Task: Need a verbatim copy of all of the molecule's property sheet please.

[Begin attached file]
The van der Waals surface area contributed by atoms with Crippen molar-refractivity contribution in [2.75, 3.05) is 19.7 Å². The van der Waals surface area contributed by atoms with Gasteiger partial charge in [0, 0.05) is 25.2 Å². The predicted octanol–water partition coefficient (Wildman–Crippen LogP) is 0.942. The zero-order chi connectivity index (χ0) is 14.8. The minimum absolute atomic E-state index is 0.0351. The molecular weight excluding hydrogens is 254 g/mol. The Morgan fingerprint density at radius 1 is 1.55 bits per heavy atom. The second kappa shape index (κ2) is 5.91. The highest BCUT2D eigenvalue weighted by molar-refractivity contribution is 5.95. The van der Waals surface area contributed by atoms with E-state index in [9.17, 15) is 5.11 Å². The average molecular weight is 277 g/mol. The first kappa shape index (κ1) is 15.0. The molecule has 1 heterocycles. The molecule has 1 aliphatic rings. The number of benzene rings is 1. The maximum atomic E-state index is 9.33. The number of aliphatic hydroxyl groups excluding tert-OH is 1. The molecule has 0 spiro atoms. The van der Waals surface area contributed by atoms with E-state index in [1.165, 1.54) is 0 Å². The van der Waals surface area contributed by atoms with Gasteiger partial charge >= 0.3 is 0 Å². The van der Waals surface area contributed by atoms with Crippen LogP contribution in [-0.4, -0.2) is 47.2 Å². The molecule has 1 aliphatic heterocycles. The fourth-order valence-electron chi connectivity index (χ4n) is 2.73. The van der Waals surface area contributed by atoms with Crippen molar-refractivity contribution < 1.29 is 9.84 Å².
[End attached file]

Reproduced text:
The van der Waals surface area contributed by atoms with Crippen molar-refractivity contribution in [2.75, 3.05) is 19.7 Å². The van der Waals surface area contributed by atoms with Gasteiger partial charge in [0, 0.05) is 25.2 Å². The predicted octanol–water partition coefficient (Wildman–Crippen LogP) is 0.942. The zero-order chi connectivity index (χ0) is 14.8. The minimum absolute atomic E-state index is 0.0351. The molecular weight excluding hydrogens is 254 g/mol. The Morgan fingerprint density at radius 1 is 1.55 bits per heavy atom. The second kappa shape index (κ2) is 5.91. The highest BCUT2D eigenvalue weighted by molar-refractivity contribution is 5.95. The van der Waals surface area contributed by atoms with E-state index in [9.17, 15) is 5.11 Å². The average molecular weight is 277 g/mol. The first kappa shape index (κ1) is 15.0. The molecule has 1 heterocycles. The molecule has 1 aliphatic rings. The number of benzene rings is 1. The maximum atomic E-state index is 9.33. The number of aliphatic hydroxyl groups excluding tert-OH is 1. The molecule has 0 spiro atoms. The van der Waals surface area contributed by atoms with E-state index in [1.165, 1.54) is 0 Å². The van der Waals surface area contributed by atoms with Gasteiger partial charge >= 0.3 is 0 Å². The van der Waals surface area contributed by atoms with Crippen LogP contribution in [-0.4, -0.2) is 47.2 Å². The molecule has 1 aliphatic heterocycles. The fourth-order valence-electron chi connectivity index (χ4n) is 2.73. The van der Waals surface area contributed by atoms with Crippen molar-refractivity contribution < 1.29 is 9.84 Å².